While most insect bites are a mere annoyance, some can cause dangerous or even life-threatening complications. It’s best to have a serious bee sting, insect bite, or possible allergic reaction checked out at the nearest MD Now Urgent Care. This is particularly true if the victim has had past allergic reactions or complications, or if you suspect the insect could be a disease-carrier.
Insects Most Likely to Cause Allergic Reactions
Most insect bites and stings tend to be mild, and usually result in nothing more serious than a little itching, redness, stinging, and possibly some minor swelling. Other insect bites, however, can lead to serious or even deadly allergic reactions.
If the victim has experienced a serious reaction to a past insect bite or sting, it’s especially important to seek medical help early. Although most people won’t have a severe reaction, others may experience a condition known as anaphylaxis, which can have life-threatening consequences.
The stings and bites most likely to cause a serious reaction or anaphylaxis are bees, wasps, yellow jackets, hornets, and fire ants.
Signs of a Severe Allergic Reaction or Anaphylaxis
Those with anaphylaxis—a severe, life-threatening allergic reaction—will typically experience symptoms anywhere from a few seconds to a few minutes after exposure to an insect. Symptoms may include:
- Nausea, vomiting, and/or diarrhea
- Wheezing and/or sneezing
- Sudden anxiety
- Itching or swelling of the eyes, lips, or other facial areas
- Difficulty breathing and/or swallowing
- Tightness of the chest
If Anaphylaxis is Suspected, Call 9-1-1 Immediately
Anaphylaxis is a serious allergic reaction that can be deadly. While waiting for medical help, take the following preventive measures:
- If an EpiPen® is available, immediately use it on the victim.
- Loosen any tight clothing and cover the victim with a blanket.
- If the victim experiences nausea, place him or her on the side to prevent choking.
- If the victim shows no signs of circulation, such as breathing, moving, or coughing, administer CPR immediately.
- Do not administer liquids.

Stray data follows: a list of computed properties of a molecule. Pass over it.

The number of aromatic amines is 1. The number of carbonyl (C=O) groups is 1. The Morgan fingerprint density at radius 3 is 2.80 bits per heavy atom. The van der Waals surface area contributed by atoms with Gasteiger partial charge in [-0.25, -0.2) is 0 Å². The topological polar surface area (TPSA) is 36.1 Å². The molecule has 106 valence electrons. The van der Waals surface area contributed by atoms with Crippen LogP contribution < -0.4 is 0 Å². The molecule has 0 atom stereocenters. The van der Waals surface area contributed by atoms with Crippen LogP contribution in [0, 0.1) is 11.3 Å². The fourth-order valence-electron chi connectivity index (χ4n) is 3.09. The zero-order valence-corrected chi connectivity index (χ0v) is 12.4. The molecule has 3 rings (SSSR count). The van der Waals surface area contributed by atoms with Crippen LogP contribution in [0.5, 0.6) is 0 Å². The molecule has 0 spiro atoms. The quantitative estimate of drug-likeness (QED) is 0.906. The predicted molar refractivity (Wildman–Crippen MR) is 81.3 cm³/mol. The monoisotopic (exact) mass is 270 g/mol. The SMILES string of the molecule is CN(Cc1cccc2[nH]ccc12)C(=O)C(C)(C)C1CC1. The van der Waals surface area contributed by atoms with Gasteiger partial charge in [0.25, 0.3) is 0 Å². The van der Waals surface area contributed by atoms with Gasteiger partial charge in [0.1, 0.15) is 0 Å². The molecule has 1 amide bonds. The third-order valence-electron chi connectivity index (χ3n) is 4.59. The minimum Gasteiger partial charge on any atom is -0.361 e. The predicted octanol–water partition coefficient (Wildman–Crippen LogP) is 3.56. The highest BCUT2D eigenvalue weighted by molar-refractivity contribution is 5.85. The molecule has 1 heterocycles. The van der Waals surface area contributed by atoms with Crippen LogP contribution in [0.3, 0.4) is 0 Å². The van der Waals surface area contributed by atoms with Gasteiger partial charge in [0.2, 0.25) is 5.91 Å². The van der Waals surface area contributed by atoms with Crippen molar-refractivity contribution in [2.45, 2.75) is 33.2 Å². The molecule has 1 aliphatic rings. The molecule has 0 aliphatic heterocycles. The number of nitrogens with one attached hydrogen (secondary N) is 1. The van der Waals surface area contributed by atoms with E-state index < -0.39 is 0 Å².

Regardless of whether the victim shows signs of a serious allergic reaction, insect bites and stings can cause extreme discomfort, resulting in swelling, redness, and itching in the affected area. Stings in highly sensitive areas—such as the eyes, nose, or tongue—can be quite serious, even when not life-threatening. These should be treated as a medical emergency.Back to Top
Treatment for Less Serious Insect Bites
For most people, a bug bite will be more of a nuisance than a serious medical issue. Bites and stings often trigger the release of histamines in the body, which can result in swelling and itching in the affected area. Although uncomfortable, these symptoms should go away on their own within a few days.
Minor itching and irritation can be treated with the application of a topical antihistamine. Steroid creams also help to alleviate symptoms and provide immediate relief. If no serious symptoms or complications develop, no further treatment should be required.Back to Top
When to Visit an MD Now Urgent Care
Although most bug bites and stings go away on their own, there are some cases where it’s best to see a medical professional. Scratching a bite or sting raises the infection risk and may lead to complications.
If you notice redness or swelling that lasts longer than 72 hours, or if a fever develops, these may indicate an infection. Visit your nearest MD Now Urgent Care for a proper evaluation and treatment recommendation.
Some insects, mosquitos in particular, carry diseases such as the West Nile or Zika virus. After a bite, be sure to watch for signs such as fever, body aches, or fatigue. Although similar to signs of the flu, these symptoms can be far more serious when experienced after a suspicious bug bite. Always visit an MD Now Urgent Care if you experience persistent flu-like symptoms after an insect bite or sting.Back to Top
“The above is presented for informational purposes only and is not intended as medical advice. If you require medical advice or treatment, you should go to MD Now Urgent Care, your physician, or the nearest ER for evaluation.”